Authorization and the Morality of War

Seth Lazar*

*Corresponding author for this work

    Research output: Contribution to journalArticlepeer-review

    12 Citations (Scopus)

    Abstract

    Why does it matter that those who fight wars be authorized by the communities on whose behalf they claim to fight? I argue that lacking authorization generates a moral cost, which counts against a war's proportionality, and that having authorization allows the transfer of reasons from the members of the community to those who fight, which makes the war more likely to be proportionate. If democratic states are better able than non-democratic states and sub-state groups to gain their community's authorization, this means that some wars will be proportionate if fought by democracies, disproportionate if not.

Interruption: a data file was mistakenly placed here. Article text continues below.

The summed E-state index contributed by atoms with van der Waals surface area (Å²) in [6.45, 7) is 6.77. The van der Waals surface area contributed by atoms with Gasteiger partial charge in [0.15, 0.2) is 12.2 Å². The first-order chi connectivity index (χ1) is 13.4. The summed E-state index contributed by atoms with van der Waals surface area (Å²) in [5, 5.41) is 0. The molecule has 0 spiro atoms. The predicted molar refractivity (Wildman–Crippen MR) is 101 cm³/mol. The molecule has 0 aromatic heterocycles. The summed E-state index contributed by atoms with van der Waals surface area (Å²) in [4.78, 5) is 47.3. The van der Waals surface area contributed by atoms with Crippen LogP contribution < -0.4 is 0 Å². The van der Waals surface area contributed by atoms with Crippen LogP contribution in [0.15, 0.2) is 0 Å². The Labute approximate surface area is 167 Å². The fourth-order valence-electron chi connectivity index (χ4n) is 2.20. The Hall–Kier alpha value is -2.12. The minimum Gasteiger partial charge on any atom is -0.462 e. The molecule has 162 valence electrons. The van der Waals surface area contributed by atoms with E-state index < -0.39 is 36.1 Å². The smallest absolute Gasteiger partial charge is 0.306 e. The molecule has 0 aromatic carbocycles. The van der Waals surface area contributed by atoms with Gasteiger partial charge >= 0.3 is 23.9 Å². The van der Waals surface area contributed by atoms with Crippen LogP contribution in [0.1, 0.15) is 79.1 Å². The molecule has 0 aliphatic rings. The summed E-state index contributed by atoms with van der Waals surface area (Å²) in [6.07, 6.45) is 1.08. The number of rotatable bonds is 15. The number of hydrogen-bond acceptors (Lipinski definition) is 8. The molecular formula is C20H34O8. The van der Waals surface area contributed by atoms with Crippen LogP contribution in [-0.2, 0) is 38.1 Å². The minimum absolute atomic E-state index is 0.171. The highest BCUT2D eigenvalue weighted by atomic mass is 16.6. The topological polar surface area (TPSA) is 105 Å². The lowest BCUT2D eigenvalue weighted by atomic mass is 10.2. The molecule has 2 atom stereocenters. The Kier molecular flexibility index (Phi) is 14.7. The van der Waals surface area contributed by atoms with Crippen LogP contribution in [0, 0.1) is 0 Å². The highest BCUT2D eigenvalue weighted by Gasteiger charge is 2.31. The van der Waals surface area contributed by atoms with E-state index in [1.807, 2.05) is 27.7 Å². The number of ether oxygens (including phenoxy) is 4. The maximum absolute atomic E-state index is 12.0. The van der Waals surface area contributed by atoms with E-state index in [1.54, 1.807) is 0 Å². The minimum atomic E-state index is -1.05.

Original languageEnglish
    Pages (from-to)211-226
    Number of pages16
    JournalAustralasian Journal of Philosophy
    Volume94
    Issue number2
    DOIs
    Publication statusPublished - 2 Apr 2016

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